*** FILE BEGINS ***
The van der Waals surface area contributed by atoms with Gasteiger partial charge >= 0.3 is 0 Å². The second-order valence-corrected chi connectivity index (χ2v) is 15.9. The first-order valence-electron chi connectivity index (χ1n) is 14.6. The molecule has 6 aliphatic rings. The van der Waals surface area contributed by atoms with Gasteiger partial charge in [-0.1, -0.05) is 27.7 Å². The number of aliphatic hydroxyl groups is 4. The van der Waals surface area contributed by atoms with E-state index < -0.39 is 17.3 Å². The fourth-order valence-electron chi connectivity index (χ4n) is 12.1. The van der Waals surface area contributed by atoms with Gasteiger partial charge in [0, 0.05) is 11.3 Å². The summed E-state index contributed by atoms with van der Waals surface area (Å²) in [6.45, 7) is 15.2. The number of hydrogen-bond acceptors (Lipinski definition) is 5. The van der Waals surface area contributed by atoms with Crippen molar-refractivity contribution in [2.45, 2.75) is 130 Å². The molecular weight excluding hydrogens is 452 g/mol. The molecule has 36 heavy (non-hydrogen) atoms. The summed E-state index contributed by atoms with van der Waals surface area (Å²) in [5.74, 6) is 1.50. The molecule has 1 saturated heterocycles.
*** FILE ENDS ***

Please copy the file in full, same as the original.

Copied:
The van der Waals surface area contributed by atoms with Gasteiger partial charge >= 0.3 is 0 Å². The second-order valence-corrected chi connectivity index (χ2v) is 15.9. The first-order valence-electron chi connectivity index (χ1n) is 14.6. The molecule has 6 aliphatic rings. The van der Waals surface area contributed by atoms with Gasteiger partial charge in [-0.1, -0.05) is 27.7 Å². The number of aliphatic hydroxyl groups is 4. The van der Waals surface area contributed by atoms with E-state index < -0.39 is 17.3 Å². The fourth-order valence-electron chi connectivity index (χ4n) is 12.1. The van der Waals surface area contributed by atoms with Gasteiger partial charge in [0, 0.05) is 11.3 Å². The summed E-state index contributed by atoms with van der Waals surface area (Å²) in [6.45, 7) is 15.2. The number of hydrogen-bond acceptors (Lipinski definition) is 5. The van der Waals surface area contributed by atoms with Crippen molar-refractivity contribution in [2.45, 2.75) is 130 Å². The molecular weight excluding hydrogens is 452 g/mol. The molecule has 36 heavy (non-hydrogen) atoms. The summed E-state index contributed by atoms with van der Waals surface area (Å²) in [5.74, 6) is 1.50. The molecule has 1 saturated heterocycles.